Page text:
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Springtails get their name from the fact that they can jump high into the air using their tails when disturbed. They’re not actually insects, they’re Collembolans, and they’re found everywhere where there are damp conditions.


Springtails can be a number of colors, but typically appear to the naked eye as pale/white, tiny and wingless. They’re often found in clusters and swarm up in the air when disturbed. Because they’re so small, it’s probably easier to look out for them where there are many, at which point they start to resemble something a bit like a ball of fabric. Or, of course, you can look out for the way they jump away from a perceived threat. Springtails love moisture and damp soil, so will be drawn to well-watered and overwatered plants.

Springtails 2


Treatment: Springtails don't do that much harm to your plants, but if you want to get rid of them:

1.Place your plant in a bucket of water

  • Leave this to stand for one hour.

  • Ensure that the water is high enough - it needs to be over the edge of the pot.

2. Collect all the insects

  • This method will cause the insects to float up to the surface

  • Collect them and throw them away

3. Let the soil dry up

  • When it does, they will seek out a more moist place to stay

4. Water less in the future

  • As Springtails are attracted to moisture, so ensuring that your plant dries out properly between waterings and never receives too much water is the most effective way to deter them from taking hold in the first place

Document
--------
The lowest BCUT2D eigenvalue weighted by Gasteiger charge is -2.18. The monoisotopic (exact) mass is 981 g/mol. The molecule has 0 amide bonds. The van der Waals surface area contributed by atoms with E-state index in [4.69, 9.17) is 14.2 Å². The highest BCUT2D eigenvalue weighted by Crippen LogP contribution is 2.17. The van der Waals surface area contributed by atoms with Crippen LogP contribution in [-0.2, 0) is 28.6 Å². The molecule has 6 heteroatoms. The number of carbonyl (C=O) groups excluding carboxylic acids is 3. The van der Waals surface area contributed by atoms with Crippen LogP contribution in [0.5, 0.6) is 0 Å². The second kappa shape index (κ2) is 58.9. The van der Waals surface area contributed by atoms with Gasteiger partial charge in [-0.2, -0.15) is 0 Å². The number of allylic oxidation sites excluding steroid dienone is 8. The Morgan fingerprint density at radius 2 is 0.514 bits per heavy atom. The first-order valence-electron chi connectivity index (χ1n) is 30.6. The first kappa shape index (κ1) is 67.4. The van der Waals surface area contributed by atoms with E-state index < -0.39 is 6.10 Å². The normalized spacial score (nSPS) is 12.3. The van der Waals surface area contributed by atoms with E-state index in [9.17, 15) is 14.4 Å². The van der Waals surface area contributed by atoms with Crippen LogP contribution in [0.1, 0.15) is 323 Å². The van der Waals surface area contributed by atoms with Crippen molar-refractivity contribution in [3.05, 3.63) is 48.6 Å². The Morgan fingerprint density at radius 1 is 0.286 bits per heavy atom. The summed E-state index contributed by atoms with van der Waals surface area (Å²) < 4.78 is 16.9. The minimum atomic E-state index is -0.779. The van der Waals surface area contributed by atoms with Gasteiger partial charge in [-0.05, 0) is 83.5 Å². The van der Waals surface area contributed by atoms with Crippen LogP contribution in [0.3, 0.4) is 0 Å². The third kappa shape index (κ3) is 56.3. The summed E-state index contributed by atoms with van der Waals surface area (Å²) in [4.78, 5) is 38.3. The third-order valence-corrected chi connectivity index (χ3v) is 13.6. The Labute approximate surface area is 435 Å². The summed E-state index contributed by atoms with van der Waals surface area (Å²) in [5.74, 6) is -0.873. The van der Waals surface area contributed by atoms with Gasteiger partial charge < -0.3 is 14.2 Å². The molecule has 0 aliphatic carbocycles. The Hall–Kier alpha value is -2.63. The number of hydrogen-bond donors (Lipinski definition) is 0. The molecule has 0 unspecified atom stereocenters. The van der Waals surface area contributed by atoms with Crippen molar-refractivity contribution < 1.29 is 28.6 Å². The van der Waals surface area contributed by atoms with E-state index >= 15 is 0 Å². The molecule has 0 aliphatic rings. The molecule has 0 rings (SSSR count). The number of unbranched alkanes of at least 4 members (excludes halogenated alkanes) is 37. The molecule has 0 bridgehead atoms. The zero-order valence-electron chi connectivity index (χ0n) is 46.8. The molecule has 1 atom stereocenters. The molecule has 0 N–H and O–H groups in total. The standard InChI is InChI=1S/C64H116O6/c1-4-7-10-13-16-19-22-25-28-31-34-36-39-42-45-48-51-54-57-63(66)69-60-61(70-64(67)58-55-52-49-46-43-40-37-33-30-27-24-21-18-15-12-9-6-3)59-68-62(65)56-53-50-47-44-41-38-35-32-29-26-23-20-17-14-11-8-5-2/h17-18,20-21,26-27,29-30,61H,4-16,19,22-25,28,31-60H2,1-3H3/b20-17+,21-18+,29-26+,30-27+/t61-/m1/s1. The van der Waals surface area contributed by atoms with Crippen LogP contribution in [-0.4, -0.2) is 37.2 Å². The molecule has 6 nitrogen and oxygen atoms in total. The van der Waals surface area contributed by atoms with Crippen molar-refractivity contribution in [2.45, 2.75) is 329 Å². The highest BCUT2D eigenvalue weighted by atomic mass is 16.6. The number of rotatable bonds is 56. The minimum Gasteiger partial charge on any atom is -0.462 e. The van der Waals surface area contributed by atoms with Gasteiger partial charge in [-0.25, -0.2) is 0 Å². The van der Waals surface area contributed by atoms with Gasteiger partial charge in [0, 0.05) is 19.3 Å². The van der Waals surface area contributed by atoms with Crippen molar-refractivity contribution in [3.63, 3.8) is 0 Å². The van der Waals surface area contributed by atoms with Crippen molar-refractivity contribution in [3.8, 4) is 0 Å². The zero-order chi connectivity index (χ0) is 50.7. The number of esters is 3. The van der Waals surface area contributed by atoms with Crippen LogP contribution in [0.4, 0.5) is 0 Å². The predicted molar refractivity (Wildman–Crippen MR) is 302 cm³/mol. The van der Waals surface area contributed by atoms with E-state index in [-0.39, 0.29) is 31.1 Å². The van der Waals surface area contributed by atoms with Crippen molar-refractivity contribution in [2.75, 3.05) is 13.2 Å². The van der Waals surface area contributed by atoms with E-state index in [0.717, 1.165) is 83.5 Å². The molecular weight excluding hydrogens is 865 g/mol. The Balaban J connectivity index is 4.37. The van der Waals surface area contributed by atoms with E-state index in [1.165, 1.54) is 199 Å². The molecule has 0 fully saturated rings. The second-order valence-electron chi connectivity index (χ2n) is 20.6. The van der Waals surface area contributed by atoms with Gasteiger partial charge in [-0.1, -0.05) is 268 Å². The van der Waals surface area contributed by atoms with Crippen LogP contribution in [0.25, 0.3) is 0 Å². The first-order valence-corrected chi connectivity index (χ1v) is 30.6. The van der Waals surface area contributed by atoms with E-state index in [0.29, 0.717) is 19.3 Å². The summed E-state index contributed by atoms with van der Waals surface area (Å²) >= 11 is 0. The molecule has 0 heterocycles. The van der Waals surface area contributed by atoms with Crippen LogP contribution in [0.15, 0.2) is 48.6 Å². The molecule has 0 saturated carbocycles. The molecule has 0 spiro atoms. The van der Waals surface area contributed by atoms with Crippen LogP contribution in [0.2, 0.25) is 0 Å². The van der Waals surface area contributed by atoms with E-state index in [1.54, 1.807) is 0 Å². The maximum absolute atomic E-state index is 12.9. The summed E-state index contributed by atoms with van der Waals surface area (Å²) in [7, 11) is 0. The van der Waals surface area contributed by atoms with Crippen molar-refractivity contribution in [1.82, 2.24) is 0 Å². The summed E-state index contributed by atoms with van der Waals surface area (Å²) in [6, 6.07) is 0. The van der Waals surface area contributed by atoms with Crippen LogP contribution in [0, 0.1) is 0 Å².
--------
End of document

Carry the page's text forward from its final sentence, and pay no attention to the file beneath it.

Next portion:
As mentioned above, the best way to prevent a repeat infestation of Springtails is to make your plants unappealing to them: ensure that the soil is dry and they will instead look for a more damp place. They need moisture to live - absorbing it through their body. So, if there is no moisture, they will dry out. Always take care not to overwater, both to prevent pests and to avoid root rot.

Springtails 3


HOW BIG ARE THEY? Springtails are very small: between around 1/32 and 1/8th of an inch in length (or around 1-2 mm) depending on the exact type.

WHAT DO THEY EAT? One of the reasons why Springtails aren’t considered insects is because of their unique internal feeding mechanism (insects have external chewing parts). They feed on various types of fungi, pollen, algae and decaying organic matter - hence why they’re attracted to damp conditions. However, as they don’t feed on plants directly, this is why they don’t tend to do so much damage to your actual plants. They may, for example, chew on decaying roots.

DO THEY BITE HUMANS? These pests are harmless - they avoid humans and do not bite, nor do they spread any diseases. They are more of a nuisance than a true problem pest.

WHEN DO SPRINGTAILS TEND TO APPEAR? Springtails infestations can occur at any time of the year. In fact, they are sometimes referred to as ‘Snow fleas’ due to their ability to survive harsh winter conditions (as well as their jumping capability).

WHERE SHOULD I LOOK FOR THEM? They can occur both indoors and outdoors. However, if the weather outside gets too damp (i.e. if soil becomes completely saturated or dries out completely), they will migrate inside via any available opening. These include: underneath doors, through small cracks in the walls and via windows. They will then settle in damp areas such as in your bathroom or basement. You can also look out for them on window sills, and, of course, in the soil of potted plants - especially if these plants have particularly damp soil.